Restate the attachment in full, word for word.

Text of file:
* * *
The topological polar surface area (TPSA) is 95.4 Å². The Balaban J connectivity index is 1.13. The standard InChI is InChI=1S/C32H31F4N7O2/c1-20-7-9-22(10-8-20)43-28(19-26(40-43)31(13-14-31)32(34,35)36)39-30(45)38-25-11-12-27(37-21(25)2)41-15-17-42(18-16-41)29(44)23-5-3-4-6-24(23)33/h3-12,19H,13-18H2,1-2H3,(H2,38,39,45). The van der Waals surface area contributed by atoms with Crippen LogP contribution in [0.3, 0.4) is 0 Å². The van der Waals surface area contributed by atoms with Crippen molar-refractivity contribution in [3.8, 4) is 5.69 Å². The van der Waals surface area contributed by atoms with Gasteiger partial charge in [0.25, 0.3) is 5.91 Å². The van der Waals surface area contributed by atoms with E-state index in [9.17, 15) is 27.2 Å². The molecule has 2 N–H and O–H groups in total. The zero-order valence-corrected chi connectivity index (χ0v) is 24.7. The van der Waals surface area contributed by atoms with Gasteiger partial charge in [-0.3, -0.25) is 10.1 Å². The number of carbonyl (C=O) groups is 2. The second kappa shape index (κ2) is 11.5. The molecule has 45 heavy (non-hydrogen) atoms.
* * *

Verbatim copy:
The topological polar surface area (TPSA) is 95.4 Å². The Balaban J connectivity index is 1.13. The standard InChI is InChI=1S/C32H31F4N7O2/c1-20-7-9-22(10-8-20)43-28(19-26(40-43)31(13-14-31)32(34,35)36)39-30(45)38-25-11-12-27(37-21(25)2)41-15-17-42(18-16-41)29(44)23-5-3-4-6-24(23)33/h3-12,19H,13-18H2,1-2H3,(H2,38,39,45). The van der Waals surface area contributed by atoms with Crippen LogP contribution in [0.3, 0.4) is 0 Å². The van der Waals surface area contributed by atoms with Crippen molar-refractivity contribution in [3.8, 4) is 5.69 Å². The van der Waals surface area contributed by atoms with Gasteiger partial charge in [0.25, 0.3) is 5.91 Å². The van der Waals surface area contributed by atoms with E-state index in [9.17, 15) is 27.2 Å². The molecule has 2 N–H and O–H groups in total. The zero-order valence-corrected chi connectivity index (χ0v) is 24.7. The van der Waals surface area contributed by atoms with Gasteiger partial charge in [-0.3, -0.25) is 10.1 Å². The number of carbonyl (C=O) groups is 2. The second kappa shape index (κ2) is 11.5. The molecule has 45 heavy (non-hydrogen) atoms.